Trade Compliance

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Commitment to Greater Transparency Part of EU’s “Fresh Start” on TTIP

Posted November 27, 2014

Responding to mounting public criticism over a lack of transparency in the Transatlantic Trade and Investment Partnership (TTIP) negotiations with the U.S., the European Commission earlier this week announced new measures “to address the concerns and to evacuate misperceptions” by ensuring that in future the general public has accurate and full information on the European Union’s intentions in the trade talks.

Open Windows In a press release, European Commission President Jean-Claude Juncker said: “We could do the best possible work but it will be worth nothing if we do not earn the support and trust of the citizens we are working for. So let us be more transparent, because in fact we have nothing to hide. Let us show that this time it really is different and that together we are able to really change and renew Europe.”

Trade Commissioner Cecilia Malmström stated that the actions boosting transparency were being launched “as part of a ‘fresh start’ on the TTIP” and also re-confirmed her intention to consult more extensively on the trade deal, “so we can show clearly what the negotiations are about and de-mystify them.”  The new measures “should help to ensure greater access to trade documents by the general public and the European Parliament, and legitimacy [of] EU trade policy at large,” she said.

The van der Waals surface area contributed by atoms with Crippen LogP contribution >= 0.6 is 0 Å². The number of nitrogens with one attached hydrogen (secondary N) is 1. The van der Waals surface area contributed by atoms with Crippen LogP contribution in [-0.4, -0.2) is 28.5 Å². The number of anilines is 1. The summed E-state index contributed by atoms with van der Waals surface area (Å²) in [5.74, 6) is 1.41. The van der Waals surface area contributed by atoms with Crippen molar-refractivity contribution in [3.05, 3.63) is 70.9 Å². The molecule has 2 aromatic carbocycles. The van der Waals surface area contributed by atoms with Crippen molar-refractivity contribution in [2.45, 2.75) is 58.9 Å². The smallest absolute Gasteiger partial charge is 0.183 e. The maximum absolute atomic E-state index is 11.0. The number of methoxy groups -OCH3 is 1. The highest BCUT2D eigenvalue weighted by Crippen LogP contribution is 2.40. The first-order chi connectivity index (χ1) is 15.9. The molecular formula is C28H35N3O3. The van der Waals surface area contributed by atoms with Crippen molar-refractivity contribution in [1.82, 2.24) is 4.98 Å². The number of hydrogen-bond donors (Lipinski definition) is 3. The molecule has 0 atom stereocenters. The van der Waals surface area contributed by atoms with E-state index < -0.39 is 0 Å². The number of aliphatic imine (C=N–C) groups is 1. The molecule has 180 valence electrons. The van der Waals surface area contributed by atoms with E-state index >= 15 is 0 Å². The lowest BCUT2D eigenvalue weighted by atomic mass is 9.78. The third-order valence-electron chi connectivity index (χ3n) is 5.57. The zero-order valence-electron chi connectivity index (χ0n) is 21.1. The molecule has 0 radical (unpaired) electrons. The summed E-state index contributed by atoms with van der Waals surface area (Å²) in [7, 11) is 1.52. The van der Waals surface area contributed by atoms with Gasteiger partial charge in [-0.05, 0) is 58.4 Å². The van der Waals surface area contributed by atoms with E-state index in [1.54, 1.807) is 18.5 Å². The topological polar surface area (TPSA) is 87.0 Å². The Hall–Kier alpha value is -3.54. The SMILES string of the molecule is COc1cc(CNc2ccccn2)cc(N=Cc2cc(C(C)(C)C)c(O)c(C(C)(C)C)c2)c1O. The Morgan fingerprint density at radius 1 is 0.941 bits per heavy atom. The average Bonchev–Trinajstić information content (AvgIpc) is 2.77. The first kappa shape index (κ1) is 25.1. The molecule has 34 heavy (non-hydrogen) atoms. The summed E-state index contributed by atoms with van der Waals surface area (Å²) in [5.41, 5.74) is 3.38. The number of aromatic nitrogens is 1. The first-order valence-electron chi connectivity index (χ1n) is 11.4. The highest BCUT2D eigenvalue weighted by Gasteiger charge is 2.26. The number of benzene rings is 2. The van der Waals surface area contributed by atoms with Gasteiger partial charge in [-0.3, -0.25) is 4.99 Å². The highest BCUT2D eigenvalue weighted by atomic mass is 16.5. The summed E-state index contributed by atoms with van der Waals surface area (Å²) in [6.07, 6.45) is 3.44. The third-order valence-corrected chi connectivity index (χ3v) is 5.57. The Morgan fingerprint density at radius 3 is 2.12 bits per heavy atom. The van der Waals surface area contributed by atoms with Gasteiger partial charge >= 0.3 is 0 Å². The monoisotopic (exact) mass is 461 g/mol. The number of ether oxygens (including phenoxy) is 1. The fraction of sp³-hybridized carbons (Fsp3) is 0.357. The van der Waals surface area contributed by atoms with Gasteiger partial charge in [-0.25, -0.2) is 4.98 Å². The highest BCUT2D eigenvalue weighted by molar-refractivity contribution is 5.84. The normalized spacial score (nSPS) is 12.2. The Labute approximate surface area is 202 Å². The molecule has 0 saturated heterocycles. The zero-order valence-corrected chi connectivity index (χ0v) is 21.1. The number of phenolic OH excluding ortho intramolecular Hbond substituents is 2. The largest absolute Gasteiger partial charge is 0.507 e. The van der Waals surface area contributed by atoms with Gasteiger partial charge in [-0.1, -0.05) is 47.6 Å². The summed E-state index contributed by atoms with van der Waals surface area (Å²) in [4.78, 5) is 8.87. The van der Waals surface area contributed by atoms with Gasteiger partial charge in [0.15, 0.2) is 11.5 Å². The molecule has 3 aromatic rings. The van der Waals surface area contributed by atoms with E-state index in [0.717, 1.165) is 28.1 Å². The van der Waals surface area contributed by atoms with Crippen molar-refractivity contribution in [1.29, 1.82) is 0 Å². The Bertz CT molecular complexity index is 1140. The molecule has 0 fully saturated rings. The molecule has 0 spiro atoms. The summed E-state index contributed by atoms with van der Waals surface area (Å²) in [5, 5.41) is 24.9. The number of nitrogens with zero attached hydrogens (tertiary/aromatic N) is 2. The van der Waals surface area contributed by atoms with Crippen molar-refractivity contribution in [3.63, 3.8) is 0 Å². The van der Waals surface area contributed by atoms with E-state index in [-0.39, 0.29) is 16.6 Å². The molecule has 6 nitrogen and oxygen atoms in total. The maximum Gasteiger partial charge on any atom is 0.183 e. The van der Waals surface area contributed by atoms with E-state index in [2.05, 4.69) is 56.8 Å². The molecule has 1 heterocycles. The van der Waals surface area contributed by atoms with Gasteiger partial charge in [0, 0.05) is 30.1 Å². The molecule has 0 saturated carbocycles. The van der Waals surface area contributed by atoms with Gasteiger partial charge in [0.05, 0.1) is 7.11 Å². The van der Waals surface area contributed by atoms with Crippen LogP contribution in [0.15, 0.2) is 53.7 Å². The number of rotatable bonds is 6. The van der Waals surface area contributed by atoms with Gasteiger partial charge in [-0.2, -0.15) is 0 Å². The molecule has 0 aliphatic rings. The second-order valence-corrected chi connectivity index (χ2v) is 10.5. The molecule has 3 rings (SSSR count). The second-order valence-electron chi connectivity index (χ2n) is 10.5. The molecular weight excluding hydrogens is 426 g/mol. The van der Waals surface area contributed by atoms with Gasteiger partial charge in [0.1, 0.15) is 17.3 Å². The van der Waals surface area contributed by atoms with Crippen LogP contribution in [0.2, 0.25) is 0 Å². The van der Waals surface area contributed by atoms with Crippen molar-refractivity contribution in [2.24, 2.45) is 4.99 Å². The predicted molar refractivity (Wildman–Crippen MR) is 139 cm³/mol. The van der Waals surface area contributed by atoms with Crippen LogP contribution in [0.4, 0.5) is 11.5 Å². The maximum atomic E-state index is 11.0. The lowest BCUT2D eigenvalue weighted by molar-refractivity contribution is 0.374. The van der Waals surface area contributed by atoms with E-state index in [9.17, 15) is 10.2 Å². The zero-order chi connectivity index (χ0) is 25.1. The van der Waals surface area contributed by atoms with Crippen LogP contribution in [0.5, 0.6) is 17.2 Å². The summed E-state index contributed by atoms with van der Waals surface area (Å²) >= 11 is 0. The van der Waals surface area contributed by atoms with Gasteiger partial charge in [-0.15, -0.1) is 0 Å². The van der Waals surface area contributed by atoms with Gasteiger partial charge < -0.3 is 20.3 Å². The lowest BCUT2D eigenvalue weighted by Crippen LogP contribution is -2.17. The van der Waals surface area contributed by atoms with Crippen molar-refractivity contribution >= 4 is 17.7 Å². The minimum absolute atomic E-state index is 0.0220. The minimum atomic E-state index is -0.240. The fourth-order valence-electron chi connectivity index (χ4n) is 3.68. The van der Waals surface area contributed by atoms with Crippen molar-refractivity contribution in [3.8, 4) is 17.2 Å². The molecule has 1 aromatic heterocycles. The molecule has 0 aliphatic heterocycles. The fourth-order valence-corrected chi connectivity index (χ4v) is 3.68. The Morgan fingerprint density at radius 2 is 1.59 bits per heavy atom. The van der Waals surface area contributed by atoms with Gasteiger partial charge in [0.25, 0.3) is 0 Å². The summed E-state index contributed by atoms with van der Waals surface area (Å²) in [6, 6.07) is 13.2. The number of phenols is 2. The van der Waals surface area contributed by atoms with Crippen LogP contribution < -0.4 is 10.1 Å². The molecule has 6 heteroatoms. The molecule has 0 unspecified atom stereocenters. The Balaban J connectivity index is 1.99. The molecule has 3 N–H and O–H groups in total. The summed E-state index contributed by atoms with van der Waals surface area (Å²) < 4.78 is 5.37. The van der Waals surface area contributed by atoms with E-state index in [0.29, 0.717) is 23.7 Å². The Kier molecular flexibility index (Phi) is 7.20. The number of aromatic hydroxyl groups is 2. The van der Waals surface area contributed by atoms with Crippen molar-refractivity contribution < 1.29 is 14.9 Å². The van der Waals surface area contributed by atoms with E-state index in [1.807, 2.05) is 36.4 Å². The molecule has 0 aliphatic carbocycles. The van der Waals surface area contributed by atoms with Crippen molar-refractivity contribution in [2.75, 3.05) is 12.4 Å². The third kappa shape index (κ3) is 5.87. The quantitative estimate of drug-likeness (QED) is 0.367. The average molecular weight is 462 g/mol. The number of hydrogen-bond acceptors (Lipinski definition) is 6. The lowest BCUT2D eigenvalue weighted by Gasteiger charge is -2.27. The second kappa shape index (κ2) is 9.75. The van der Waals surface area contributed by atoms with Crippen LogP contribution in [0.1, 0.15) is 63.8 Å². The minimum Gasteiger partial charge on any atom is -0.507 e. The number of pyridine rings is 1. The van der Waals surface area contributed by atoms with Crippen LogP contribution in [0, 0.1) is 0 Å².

The new transparency measures adopted by the Commission include the following commitments:

  • Making public more EU negotiating texts that the Commission already shares with member states and the European Parliament.
  • Providing access to TTIP texts to all members of the European Parliament, not just a select few, by extending the use of a “reading room” to those MEPs who have had no access to restricted documents so far.
  • Classifying fewer TTIP negotiating documents as “EU restricted,” making them more easily accessible to MEPs outside the reading room.
  • Publishing and updating on a regular basis a public list of TTIP documents shared with the European Parliament and the Council.

European Ombudsman, Emily O'Reilly, one of the leading public figures that have been demanding greater transparency, welcomed the Commission’s announcement. “I am delighted that the Commission has taken the concerns of citizens, civil society organizations, MEPs and my own office on board to increase TTIP transparency,” O’Reilly said.